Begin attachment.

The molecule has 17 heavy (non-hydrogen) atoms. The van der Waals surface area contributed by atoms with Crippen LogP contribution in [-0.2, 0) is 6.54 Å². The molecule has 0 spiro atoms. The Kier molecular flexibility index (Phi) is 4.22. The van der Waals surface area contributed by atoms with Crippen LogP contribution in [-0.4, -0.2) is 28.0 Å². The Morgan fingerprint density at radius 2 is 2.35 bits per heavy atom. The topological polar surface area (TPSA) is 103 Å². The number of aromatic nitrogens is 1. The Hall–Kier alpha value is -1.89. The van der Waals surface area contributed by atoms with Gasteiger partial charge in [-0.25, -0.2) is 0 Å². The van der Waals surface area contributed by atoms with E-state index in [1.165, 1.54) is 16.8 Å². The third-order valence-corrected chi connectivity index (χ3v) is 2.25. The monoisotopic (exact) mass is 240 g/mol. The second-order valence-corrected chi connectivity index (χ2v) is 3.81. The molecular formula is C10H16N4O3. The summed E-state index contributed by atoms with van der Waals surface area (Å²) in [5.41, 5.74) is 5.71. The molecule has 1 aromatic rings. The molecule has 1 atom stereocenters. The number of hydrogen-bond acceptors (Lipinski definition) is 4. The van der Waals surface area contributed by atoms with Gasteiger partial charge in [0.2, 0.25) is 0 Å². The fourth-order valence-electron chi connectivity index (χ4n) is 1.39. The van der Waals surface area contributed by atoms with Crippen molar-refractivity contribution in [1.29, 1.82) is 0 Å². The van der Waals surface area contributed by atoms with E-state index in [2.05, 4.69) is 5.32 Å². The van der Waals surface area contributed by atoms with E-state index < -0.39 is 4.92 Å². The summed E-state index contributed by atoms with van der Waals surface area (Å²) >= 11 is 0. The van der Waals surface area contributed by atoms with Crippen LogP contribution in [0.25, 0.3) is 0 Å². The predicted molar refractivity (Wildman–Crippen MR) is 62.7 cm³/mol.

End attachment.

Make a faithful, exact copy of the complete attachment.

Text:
The molecule has 17 heavy (non-hydrogen) atoms. The van der Waals surface area contributed by atoms with Crippen LogP contribution in [-0.2, 0) is 6.54 Å². The molecule has 0 spiro atoms. The Kier molecular flexibility index (Phi) is 4.22. The van der Waals surface area contributed by atoms with Crippen LogP contribution in [-0.4, -0.2) is 28.0 Å². The Morgan fingerprint density at radius 2 is 2.35 bits per heavy atom. The topological polar surface area (TPSA) is 103 Å². The number of aromatic nitrogens is 1. The Hall–Kier alpha value is -1.89. The van der Waals surface area contributed by atoms with Gasteiger partial charge in [-0.25, -0.2) is 0 Å². The van der Waals surface area contributed by atoms with E-state index in [1.165, 1.54) is 16.8 Å². The third-order valence-corrected chi connectivity index (χ3v) is 2.25. The monoisotopic (exact) mass is 240 g/mol. The second-order valence-corrected chi connectivity index (χ2v) is 3.81. The molecular formula is C10H16N4O3. The summed E-state index contributed by atoms with van der Waals surface area (Å²) in [5.41, 5.74) is 5.71. The molecule has 1 aromatic rings. The molecule has 1 atom stereocenters. The number of hydrogen-bond acceptors (Lipinski definition) is 4. The van der Waals surface area contributed by atoms with Gasteiger partial charge in [0.2, 0.25) is 0 Å². The fourth-order valence-electron chi connectivity index (χ4n) is 1.39. The van der Waals surface area contributed by atoms with Crippen molar-refractivity contribution in [1.29, 1.82) is 0 Å². The van der Waals surface area contributed by atoms with E-state index in [2.05, 4.69) is 5.32 Å². The van der Waals surface area contributed by atoms with E-state index < -0.39 is 4.92 Å². The summed E-state index contributed by atoms with van der Waals surface area (Å²) >= 11 is 0. The van der Waals surface area contributed by atoms with Crippen LogP contribution in [0.25, 0.3) is 0 Å². The predicted molar refractivity (Wildman–Crippen MR) is 62.7 cm³/mol.